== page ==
New Year's Day: Now is the accepted time to make your regular annual good resolutions. Next week you can begin paving hell with them as usual. ~Mark Twain
From the Iowa Caucuses to Obama vs. Hillary to the haunting rise of Sarah Palin to the Wall Street bailout (which both Barack Obama and John McCain supported) to the celebrated election of Barack Obama, 2008 was a year where anything and everything happened. As the empire crumbled, the empire was rebuilt. The contradictions the Bush Administration created came to a head and people took notice.
The American people unmistakably voted out Bush when they voted in 2008. Many were also happily voting for Obama and were pleased to have found somebody they could finally invest their hopes and dreams into after too many recent elections where the candidates were lackluster. What is unclear and still to be determined is whether or not the American people are willing to sacrifice themselves or their livelihoods for a better America; we know the American people will vote and volunteer for a rock star candidate but will they be compelled to do more?
I would not post an account of what I did this year and my expectations for 2009 if I did not think that I had set an example for other Americans. If more Americans were tuned in and involved in activities similar to the ones that I was this year, we would be even closer to the America of our dreams.
The following account, I trust, will compel you to step outside your comfort zone and do more than read articles which feature progressives or liberals baying at the moon.
This year, for me, the personal became the political. The political became personal.
With the two intertwined, I wrote articles from January to now describing the political landscape, the peace movement, why Bush and Cheney must be impeached, removed, and prosecuted, etc. There was nothing I didn’t seize upon and pick apart.
The first month of the year quickly saw the presidential campaign I was a part of, the Dennis Kucinich for President Campaign, become paralyzed and fade away.
Dennis Kucinich had been the contender I picked to win the presidential horse race. Without knowing the power media had to decide elections, I wrote many articles explaining why he would be the best Democratic nominee for president (and, unfortunately, I ignored Sen. Mike Gravel).
By the end of January, Kucinich had to run back to Cleveland to save his seat in the House of Representatives. I parted ways with friends who I had made in Chicago while campaigning for Dennis Kucinich.
It didn’t take long for the media to get the story they had been aiming for---the Democratic Party nomination would be fought for by a black man and a white woman. No matter what, there was a good chance that a huge landmark would take place in civil rights history either for women’s rights or African-American rights.
It’s still hard for me to forget that Obama and Clinton were the final two because the media ignored Kucinich and also refused to cover Gravel. At a time when antiwar sentiment was by many calculations on the rise (with a majority opposing the Iraq War), the media refused to properly cover Kucinich or Gravel (who as senator read the Pentagon Papers in a filibuster against the draft during the Vietnam War).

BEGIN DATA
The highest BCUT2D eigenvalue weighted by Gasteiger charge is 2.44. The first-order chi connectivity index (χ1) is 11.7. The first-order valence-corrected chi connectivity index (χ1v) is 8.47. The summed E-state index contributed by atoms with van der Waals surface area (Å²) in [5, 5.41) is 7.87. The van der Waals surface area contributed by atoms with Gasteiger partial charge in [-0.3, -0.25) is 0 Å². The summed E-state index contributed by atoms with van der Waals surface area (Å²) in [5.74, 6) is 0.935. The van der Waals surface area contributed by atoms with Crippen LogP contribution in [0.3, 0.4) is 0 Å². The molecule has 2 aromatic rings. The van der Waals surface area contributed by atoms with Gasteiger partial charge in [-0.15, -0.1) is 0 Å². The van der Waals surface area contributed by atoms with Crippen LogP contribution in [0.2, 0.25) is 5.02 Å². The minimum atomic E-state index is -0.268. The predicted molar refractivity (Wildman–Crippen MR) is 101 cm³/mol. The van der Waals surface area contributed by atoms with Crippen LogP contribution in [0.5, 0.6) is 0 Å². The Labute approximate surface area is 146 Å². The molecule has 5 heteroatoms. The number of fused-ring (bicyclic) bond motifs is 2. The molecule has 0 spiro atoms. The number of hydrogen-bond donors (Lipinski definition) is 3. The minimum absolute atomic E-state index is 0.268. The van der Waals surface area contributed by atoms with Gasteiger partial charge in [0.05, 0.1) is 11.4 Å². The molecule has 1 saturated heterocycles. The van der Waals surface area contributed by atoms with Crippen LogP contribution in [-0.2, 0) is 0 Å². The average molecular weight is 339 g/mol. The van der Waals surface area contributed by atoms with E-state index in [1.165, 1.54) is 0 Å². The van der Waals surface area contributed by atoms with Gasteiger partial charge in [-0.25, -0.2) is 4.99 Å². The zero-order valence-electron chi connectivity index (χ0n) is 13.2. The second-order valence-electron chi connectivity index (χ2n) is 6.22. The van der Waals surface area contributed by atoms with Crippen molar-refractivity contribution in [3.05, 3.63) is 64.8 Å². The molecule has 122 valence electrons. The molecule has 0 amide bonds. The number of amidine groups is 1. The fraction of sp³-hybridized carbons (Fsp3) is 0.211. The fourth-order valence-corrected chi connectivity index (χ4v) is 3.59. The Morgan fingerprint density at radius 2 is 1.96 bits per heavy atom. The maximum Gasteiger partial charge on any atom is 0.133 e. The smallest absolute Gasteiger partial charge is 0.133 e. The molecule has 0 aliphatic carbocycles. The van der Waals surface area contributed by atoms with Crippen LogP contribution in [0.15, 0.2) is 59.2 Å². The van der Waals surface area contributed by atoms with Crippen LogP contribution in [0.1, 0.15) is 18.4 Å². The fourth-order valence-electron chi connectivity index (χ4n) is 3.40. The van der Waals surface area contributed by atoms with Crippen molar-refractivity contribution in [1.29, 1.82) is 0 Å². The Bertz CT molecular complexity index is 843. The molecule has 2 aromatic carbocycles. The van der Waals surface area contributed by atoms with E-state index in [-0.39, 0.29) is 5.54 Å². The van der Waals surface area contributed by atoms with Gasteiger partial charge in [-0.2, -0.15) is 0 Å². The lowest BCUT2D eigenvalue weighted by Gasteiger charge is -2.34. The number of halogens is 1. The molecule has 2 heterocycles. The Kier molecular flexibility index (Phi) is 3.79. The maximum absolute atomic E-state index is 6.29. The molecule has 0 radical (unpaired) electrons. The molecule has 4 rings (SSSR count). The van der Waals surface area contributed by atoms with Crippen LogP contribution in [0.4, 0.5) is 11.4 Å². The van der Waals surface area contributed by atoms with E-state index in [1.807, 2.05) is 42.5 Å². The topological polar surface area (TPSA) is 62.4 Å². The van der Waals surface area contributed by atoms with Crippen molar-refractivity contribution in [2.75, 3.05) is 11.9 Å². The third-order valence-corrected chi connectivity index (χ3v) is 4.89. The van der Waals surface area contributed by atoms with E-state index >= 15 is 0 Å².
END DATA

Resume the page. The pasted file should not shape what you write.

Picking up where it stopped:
Prior to 2008, I had begun organizing with students from Columbia College who had participated in protests or rallies organized in Chicago by the World Can’t Wait. I had participated in my first march and rally in October of 2007. But, I had never participated in the organization of events to call attention to the crimes and injustices being perpetrated by our government.
I knew then that if the Democratic Party nomination was going to go to Obama or Clinton there was going to be a need for a vibrant peace movement. Both had antiwar credentials that would make Gandhi or Martin Luther King, Jr. quiver (especially since many considered and still consider one or the other to support peace policies).
I helped organize and promote the organization of a protest, a march, and day of resistance to call attention to the fifth anniversary of the U.S. war and occupation in Iraq. The march involved thousands taking to the streets in the evening. The day of resistance involved hundreds across the nation acting boldly in many ways to call attention to the illegal and inhumane war that supposedly Democrats were going to end in 2006 but were doing little to nothing to stop.
The more I put myself out there, the more I was willing to take charge. I took on the task of developing a media reform group for students on Columbia College’s campus. The group developed into a group of 5 to 7 individuals, students and faculty/staff, who attended meetings and discussed media reform and justice issues. The meetings involved plans to go to the Free Press’ National Conference for Media Reform in Minneapolis.